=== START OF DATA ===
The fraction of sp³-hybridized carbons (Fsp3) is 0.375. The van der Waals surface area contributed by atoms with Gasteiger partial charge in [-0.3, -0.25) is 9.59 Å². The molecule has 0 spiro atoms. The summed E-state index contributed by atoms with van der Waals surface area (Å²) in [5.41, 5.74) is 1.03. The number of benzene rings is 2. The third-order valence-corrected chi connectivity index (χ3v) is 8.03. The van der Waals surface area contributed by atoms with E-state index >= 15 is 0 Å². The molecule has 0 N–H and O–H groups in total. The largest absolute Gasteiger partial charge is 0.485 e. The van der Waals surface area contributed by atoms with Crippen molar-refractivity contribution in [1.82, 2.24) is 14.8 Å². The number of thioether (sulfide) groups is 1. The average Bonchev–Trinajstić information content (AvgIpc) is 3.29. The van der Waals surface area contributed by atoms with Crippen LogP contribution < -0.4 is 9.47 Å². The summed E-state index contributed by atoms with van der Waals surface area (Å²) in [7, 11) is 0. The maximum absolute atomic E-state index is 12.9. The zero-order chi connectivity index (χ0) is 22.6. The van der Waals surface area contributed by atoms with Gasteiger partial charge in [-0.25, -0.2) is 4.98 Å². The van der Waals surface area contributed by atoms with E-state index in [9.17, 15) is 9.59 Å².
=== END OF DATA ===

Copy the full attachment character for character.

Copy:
The fraction of sp³-hybridized carbons (Fsp3) is 0.375. The van der Waals surface area contributed by atoms with Gasteiger partial charge in [-0.3, -0.25) is 9.59 Å². The molecule has 0 spiro atoms. The summed E-state index contributed by atoms with van der Waals surface area (Å²) in [5.41, 5.74) is 1.03. The number of benzene rings is 2. The third-order valence-corrected chi connectivity index (χ3v) is 8.03. The van der Waals surface area contributed by atoms with E-state index >= 15 is 0 Å². The molecule has 0 N–H and O–H groups in total. The largest absolute Gasteiger partial charge is 0.485 e. The van der Waals surface area contributed by atoms with Crippen molar-refractivity contribution in [1.82, 2.24) is 14.8 Å². The number of thioether (sulfide) groups is 1. The average Bonchev–Trinajstić information content (AvgIpc) is 3.29. The van der Waals surface area contributed by atoms with Crippen LogP contribution < -0.4 is 9.47 Å². The summed E-state index contributed by atoms with van der Waals surface area (Å²) in [7, 11) is 0. The maximum absolute atomic E-state index is 12.9. The zero-order chi connectivity index (χ0) is 22.6. The van der Waals surface area contributed by atoms with Gasteiger partial charge in [-0.25, -0.2) is 4.98 Å². The van der Waals surface area contributed by atoms with E-state index in [9.17, 15) is 9.59 Å².